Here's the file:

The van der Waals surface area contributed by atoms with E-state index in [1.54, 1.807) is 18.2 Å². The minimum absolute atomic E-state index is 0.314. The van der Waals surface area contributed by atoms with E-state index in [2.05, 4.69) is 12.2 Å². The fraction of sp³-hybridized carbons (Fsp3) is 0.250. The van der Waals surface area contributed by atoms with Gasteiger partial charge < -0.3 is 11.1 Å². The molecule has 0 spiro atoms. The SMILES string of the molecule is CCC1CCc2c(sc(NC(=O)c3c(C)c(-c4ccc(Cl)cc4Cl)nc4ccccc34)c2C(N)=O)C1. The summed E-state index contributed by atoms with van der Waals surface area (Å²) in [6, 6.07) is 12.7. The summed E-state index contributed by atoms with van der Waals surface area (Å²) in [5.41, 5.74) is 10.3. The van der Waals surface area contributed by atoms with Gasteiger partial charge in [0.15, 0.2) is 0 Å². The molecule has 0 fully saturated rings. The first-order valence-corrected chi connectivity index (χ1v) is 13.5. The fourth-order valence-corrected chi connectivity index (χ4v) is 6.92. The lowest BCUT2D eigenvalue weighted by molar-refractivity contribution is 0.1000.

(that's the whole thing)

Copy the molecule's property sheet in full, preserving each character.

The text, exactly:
The van der Waals surface area contributed by atoms with E-state index in [1.54, 1.807) is 18.2 Å². The minimum absolute atomic E-state index is 0.314. The van der Waals surface area contributed by atoms with E-state index in [2.05, 4.69) is 12.2 Å². The fraction of sp³-hybridized carbons (Fsp3) is 0.250. The van der Waals surface area contributed by atoms with Gasteiger partial charge < -0.3 is 11.1 Å². The molecule has 0 spiro atoms. The SMILES string of the molecule is CCC1CCc2c(sc(NC(=O)c3c(C)c(-c4ccc(Cl)cc4Cl)nc4ccccc34)c2C(N)=O)C1. The summed E-state index contributed by atoms with van der Waals surface area (Å²) in [6, 6.07) is 12.7. The summed E-state index contributed by atoms with van der Waals surface area (Å²) in [5.41, 5.74) is 10.3. The van der Waals surface area contributed by atoms with Gasteiger partial charge in [0.15, 0.2) is 0 Å². The molecule has 0 fully saturated rings. The first-order valence-corrected chi connectivity index (χ1v) is 13.5. The fourth-order valence-corrected chi connectivity index (χ4v) is 6.92. The lowest BCUT2D eigenvalue weighted by molar-refractivity contribution is 0.1000.